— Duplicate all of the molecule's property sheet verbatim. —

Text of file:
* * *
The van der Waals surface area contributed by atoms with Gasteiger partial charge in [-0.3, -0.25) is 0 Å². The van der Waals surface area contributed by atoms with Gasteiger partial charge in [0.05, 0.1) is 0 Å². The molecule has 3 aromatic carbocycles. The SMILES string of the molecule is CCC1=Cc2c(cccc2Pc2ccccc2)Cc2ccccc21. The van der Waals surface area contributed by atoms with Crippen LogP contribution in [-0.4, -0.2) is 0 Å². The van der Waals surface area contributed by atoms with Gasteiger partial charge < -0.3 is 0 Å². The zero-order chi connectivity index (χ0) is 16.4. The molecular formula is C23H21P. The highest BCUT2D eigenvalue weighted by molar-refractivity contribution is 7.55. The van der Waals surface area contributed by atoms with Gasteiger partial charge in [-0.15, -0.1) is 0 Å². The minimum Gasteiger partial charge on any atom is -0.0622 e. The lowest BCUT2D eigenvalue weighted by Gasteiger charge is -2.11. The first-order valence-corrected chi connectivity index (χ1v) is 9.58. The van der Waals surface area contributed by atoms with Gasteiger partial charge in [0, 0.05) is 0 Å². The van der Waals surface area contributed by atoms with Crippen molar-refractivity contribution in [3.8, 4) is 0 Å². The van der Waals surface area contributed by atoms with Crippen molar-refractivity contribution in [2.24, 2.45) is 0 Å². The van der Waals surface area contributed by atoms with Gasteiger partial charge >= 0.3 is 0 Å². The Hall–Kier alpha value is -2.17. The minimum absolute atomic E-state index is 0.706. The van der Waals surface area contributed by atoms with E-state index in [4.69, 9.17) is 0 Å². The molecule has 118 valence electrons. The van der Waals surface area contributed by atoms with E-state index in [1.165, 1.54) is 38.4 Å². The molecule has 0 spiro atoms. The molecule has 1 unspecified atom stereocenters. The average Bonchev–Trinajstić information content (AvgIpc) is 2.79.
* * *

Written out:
The van der Waals surface area contributed by atoms with Gasteiger partial charge in [-0.3, -0.25) is 0 Å². The van der Waals surface area contributed by atoms with Gasteiger partial charge in [0.05, 0.1) is 0 Å². The molecule has 3 aromatic carbocycles. The SMILES string of the molecule is CCC1=Cc2c(cccc2Pc2ccccc2)Cc2ccccc21. The van der Waals surface area contributed by atoms with Crippen LogP contribution in [-0.4, -0.2) is 0 Å². The van der Waals surface area contributed by atoms with Gasteiger partial charge < -0.3 is 0 Å². The zero-order chi connectivity index (χ0) is 16.4. The molecular formula is C23H21P. The highest BCUT2D eigenvalue weighted by molar-refractivity contribution is 7.55. The van der Waals surface area contributed by atoms with Gasteiger partial charge in [-0.15, -0.1) is 0 Å². The minimum Gasteiger partial charge on any atom is -0.0622 e. The lowest BCUT2D eigenvalue weighted by Gasteiger charge is -2.11. The first-order valence-corrected chi connectivity index (χ1v) is 9.58. The van der Waals surface area contributed by atoms with Gasteiger partial charge in [0, 0.05) is 0 Å². The van der Waals surface area contributed by atoms with Crippen molar-refractivity contribution in [3.8, 4) is 0 Å². The van der Waals surface area contributed by atoms with Crippen molar-refractivity contribution in [2.24, 2.45) is 0 Å². The van der Waals surface area contributed by atoms with Gasteiger partial charge >= 0.3 is 0 Å². The Hall–Kier alpha value is -2.17. The minimum absolute atomic E-state index is 0.706. The van der Waals surface area contributed by atoms with E-state index in [4.69, 9.17) is 0 Å². The molecule has 118 valence electrons. The van der Waals surface area contributed by atoms with E-state index in [1.165, 1.54) is 38.4 Å². The molecule has 0 spiro atoms. The molecule has 1 unspecified atom stereocenters. The average Bonchev–Trinajstić information content (AvgIpc) is 2.79.